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How to Get Diagnosed and Treated for iNPH

How to Get Diagnosed and Treated for iNPH

Idiopathic normal pressure hydrocephalus (iNPH) is a form of dementia that causes fluid build-up in the brain.

Idiopathic normal pressure hydrocephalus (iNPH) is a form of dementia that often masquerades as Alzheimer’s or Parkinson’s, but isn’t either of those diseases. The reason it’s so important to be aware of this condition is because dementia caused by iNPH can be controlled or reversed with the proper treatment. The Hydrocephalus Association estimates that more than 700,000 Americans (twice the number from 10 years ago) have iNPH. The average age of onset is about 70 years old. Men and women are affected in equal numbers, and less than 20 percent receive an appropriate diagnosis and treatment. But if things are “normal,” what’s the problem?

Why brain fluid build-up is bad
In 1964, Dr. Salomon Hakim described the physical symptoms of dementia as gait disturbances and lack of bladder control. Those two symptoms, which is what a good specialist will look for when diagnosing iNPH, were thought to be going on even though there was no perceived fluid build-up in the brain. But now we know that’s wrong: there’s fluid—and hence pressure—build-up in the brain.

With today’s scanning technologies, like a CT or MRI, doctors can see exactly where a build-up of cerebral fluid is occurring. And we know how to alleviate the pressure—and hopefully reverse the symptoms.

The fluid that builds up in the brain and causes the debilitating symptoms is called cerebrospinal fluid (CSF). It originates deep in the brain, flows out and around it, and into the spinal canal and subdural space around the spinal cord. Your body maintains about 150 ml (2/3 of a cup) while producing a total 500 ml a day of this fluid (you pee out the rest). The fluid acts as a cushion, an auto-regulating cerebral cleaner, and a helper for cerebral blood flow. Usually it’s reabsorbed or flushed through the system, but for some reason, we’re not entirely sure why in iNPH, the reabsorption process of that extra 350 ml a day is interfered with and CSF build-up occurs.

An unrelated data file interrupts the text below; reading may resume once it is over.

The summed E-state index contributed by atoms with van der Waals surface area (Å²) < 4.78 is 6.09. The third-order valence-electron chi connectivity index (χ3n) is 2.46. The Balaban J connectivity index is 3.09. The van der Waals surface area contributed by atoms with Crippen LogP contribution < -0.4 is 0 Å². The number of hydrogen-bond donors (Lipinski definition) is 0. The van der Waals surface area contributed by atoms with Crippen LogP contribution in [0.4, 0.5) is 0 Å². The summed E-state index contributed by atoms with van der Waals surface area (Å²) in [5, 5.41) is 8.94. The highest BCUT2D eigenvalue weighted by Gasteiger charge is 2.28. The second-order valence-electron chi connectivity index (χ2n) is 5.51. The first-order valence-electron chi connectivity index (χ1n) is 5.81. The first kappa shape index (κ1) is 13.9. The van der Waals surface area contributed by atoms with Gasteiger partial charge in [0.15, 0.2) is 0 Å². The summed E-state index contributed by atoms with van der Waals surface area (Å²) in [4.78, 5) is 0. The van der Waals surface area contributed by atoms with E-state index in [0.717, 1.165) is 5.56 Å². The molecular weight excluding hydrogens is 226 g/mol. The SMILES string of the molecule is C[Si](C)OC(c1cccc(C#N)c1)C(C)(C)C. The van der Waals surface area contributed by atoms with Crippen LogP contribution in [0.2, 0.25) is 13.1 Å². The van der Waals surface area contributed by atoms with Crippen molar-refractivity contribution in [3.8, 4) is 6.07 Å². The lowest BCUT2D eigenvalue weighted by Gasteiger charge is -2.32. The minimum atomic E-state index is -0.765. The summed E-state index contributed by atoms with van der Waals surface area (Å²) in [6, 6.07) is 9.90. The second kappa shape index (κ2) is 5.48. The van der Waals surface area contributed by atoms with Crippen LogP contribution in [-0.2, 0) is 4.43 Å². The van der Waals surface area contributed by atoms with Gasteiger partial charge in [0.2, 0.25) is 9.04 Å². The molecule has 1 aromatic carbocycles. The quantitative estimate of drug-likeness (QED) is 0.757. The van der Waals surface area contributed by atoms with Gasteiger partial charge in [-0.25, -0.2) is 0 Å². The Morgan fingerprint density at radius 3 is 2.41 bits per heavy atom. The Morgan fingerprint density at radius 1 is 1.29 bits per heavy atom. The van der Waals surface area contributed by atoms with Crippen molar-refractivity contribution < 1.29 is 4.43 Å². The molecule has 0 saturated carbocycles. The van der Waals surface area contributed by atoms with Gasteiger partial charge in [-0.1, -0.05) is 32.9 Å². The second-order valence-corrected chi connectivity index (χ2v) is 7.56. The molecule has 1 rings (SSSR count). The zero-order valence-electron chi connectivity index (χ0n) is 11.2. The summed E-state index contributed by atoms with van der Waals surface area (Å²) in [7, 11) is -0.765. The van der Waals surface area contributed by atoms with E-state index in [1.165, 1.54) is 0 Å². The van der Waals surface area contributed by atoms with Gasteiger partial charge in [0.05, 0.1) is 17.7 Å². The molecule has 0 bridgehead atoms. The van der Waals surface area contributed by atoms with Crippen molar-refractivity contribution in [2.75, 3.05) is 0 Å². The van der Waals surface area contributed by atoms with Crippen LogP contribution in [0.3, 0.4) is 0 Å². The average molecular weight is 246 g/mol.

Getting proper diagnosis and treatment
After finding a neurologist who specializes in this condition, get an exam—and maybe a second opinion. Then, if it looks like you’re a candidate for treatment, you’ll have a CT scan or an MRI. What the doctors are looking for are enlarged ventricles in the brain—there are four—that become engorged due fluid backup.

If they find what looks like harmful CFS pressure build-up, the next step is an external lumbar drainage (spinal tap), which will identify folks who will respond to shunt surgery. The shunt is a drain that’s placed either at the base of the brain or in the spine (wherever your specialist deems appropriate) to relieve the build-up of CSF. The shunts are programmable and deliver the excess fluid to a part of the body (sometimes the bladder) that will help you excrete the fluid. Properly selected patients who receive the shunt have a 60 and 80 percent chance of improvement.

So if you or someone you know has the onset of a foot-dragging, shuffling gait to one side, is experiencing incontinence and/or exhibiting signs of depression and short-term memory loss, take action now. There’s no reason for anyone to go through a misdiagnosis of Alzheimer’s or Parkinson’s when the problem is actually iNPH.

Medically reviewed in February 2020.

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